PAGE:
The result of circular detection is not bad visually. However, after the image was amplified, we found that this algorithm is good for a regular circle but inaccurate for an irregular circle (Figure 11). The reason is that this method is based on statistical average calculation, which will bring error to the location of the centroid for an irregular circle. But in the extracted images, tracer pebbles are not always regular because of noise, artifacts, or image segmentation errors. Considering this problem, we adopted an alternative algorithm called rectangular detection. This method searches for the minimum rectangle that contains each connected domain and then takes the central point of the rectangle as the circle’s center and the longer side as its diameter. The result is shown in Figure 12, in which the red lines are results obtained by circular detection and the blue lines are results obtained by rectangular detection. When the circle is regular, their results are similar. But when the circle is irregular, rectangular detection is more accurate to restore the real edges of tracer pebbles and thus more precise to locate them.
(a) Regular circle
(b) Irregular circle
(a) Regular circle
(b) Irregular circle
3.2.2. Vertical Coordinate
The same tracer pebble may appear in adjacent CT images simultaneously, since the spacing between images needs to be smaller than pebbles’ inner diameter to avoid omission during detection. This phenomenon leads to duplicate detection that needs to be eliminated but also provides a way to calculate the accurate vertical coordinates of tracer pebbles.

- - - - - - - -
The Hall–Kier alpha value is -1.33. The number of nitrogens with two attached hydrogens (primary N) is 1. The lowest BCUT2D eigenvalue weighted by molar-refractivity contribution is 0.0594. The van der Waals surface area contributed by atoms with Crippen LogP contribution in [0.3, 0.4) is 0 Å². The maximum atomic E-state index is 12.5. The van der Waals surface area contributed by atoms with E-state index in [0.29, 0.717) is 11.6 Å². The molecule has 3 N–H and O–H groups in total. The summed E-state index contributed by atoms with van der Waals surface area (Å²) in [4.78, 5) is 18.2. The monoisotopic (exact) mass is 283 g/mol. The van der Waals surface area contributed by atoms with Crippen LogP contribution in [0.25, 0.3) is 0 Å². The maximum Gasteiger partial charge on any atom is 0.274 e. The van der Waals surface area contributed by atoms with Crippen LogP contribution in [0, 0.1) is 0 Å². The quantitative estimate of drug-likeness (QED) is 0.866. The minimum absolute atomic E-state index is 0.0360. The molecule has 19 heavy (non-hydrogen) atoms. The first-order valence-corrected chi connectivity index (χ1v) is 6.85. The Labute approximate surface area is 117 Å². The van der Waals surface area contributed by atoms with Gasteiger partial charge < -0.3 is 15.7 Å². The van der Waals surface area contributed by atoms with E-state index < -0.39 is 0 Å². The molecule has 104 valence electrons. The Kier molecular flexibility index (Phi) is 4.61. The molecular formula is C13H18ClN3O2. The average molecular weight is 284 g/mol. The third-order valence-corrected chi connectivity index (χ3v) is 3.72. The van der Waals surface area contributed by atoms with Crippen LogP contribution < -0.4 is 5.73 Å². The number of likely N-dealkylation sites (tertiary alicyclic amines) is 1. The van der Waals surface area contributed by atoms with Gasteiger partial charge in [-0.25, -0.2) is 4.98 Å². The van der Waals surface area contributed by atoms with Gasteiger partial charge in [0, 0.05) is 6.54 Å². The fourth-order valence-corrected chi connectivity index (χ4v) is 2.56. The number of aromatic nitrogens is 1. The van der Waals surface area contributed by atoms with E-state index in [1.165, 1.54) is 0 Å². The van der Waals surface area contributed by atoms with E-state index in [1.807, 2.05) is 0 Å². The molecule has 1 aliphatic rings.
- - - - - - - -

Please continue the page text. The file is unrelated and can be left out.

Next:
As mentioned above, for the eight-slice helical CT in the CT-PFD system, the translational increment of the radiation source is 40 mm when the helical scan pitch is 1. Many images within the scan range can be reconstructed when the detecting system turns a circle, during which tracer pebbles move only 1.67 mm in the vertical direction and hardly move in the horizontal direction. So the positions of tracer pebbles in adjacent CT images are almost invariable. Based on this fact, a criterion was established to help eliminate duplicate detection. It can be written as follows:where and are the horizontal coordinates of two tracer pebbles detected in adjacent images. If the variance σ of these two pebbles is smaller than the set value , we take them as the same pebble.
Now assume that a pebble is captured in two adjacent CT images, whose vertical coordinates are and , respectively ( is on top of ). The section radii of the pebbles detected from these two images are and . The real inner radius of tracer pebbles in CT images is , which can be calculated according to the relationship between the pebble inner diameter and the pixel size. There exists a relationship between the two cross sections of the pebble: if , cross section must be in the upper hemisphere of the pebble; if , cross section must be in the lower hemisphere of the pebble. So the vertical coordinate of the tracer pebble, , can be calculated as the equations below: